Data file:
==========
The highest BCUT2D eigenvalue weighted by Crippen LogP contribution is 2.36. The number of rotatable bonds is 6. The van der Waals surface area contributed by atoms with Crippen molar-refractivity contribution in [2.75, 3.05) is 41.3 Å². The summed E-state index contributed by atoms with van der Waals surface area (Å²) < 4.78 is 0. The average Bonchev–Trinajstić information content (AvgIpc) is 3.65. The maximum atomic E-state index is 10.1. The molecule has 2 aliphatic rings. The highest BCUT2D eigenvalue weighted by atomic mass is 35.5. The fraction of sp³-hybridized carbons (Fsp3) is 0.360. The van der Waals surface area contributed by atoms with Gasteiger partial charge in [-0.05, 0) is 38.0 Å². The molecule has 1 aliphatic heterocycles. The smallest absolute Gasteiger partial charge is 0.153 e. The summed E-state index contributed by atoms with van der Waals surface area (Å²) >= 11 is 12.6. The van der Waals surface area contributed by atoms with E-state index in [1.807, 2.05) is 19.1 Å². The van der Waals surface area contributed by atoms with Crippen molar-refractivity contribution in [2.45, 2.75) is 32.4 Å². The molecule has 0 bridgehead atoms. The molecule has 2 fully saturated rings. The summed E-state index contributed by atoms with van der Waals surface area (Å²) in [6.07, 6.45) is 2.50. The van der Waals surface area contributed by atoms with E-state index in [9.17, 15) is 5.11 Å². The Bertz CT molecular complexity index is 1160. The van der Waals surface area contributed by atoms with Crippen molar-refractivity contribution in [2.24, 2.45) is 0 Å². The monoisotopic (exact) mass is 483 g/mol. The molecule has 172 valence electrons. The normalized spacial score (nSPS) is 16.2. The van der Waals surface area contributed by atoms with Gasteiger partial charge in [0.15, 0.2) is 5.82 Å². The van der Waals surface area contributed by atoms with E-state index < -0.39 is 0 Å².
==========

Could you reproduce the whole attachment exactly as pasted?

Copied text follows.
The highest BCUT2D eigenvalue weighted by Crippen LogP contribution is 2.36. The number of rotatable bonds is 6. The van der Waals surface area contributed by atoms with Crippen molar-refractivity contribution in [2.75, 3.05) is 41.3 Å². The summed E-state index contributed by atoms with van der Waals surface area (Å²) < 4.78 is 0. The average Bonchev–Trinajstić information content (AvgIpc) is 3.65. The maximum atomic E-state index is 10.1. The molecule has 2 aliphatic rings. The highest BCUT2D eigenvalue weighted by atomic mass is 35.5. The fraction of sp³-hybridized carbons (Fsp3) is 0.360. The van der Waals surface area contributed by atoms with Gasteiger partial charge in [-0.05, 0) is 38.0 Å². The molecule has 1 aliphatic heterocycles. The smallest absolute Gasteiger partial charge is 0.153 e. The summed E-state index contributed by atoms with van der Waals surface area (Å²) >= 11 is 12.6. The van der Waals surface area contributed by atoms with E-state index in [1.807, 2.05) is 19.1 Å². The van der Waals surface area contributed by atoms with Crippen molar-refractivity contribution in [2.45, 2.75) is 32.4 Å². The molecule has 0 bridgehead atoms. The molecule has 2 fully saturated rings. The summed E-state index contributed by atoms with van der Waals surface area (Å²) in [6.07, 6.45) is 2.50. The van der Waals surface area contributed by atoms with E-state index in [9.17, 15) is 5.11 Å². The Bertz CT molecular complexity index is 1160. The van der Waals surface area contributed by atoms with Crippen molar-refractivity contribution in [2.24, 2.45) is 0 Å². The monoisotopic (exact) mass is 483 g/mol. The molecule has 172 valence electrons. The normalized spacial score (nSPS) is 16.2. The van der Waals surface area contributed by atoms with Gasteiger partial charge in [0.15, 0.2) is 5.82 Å². The van der Waals surface area contributed by atoms with E-state index < -0.39 is 0 Å².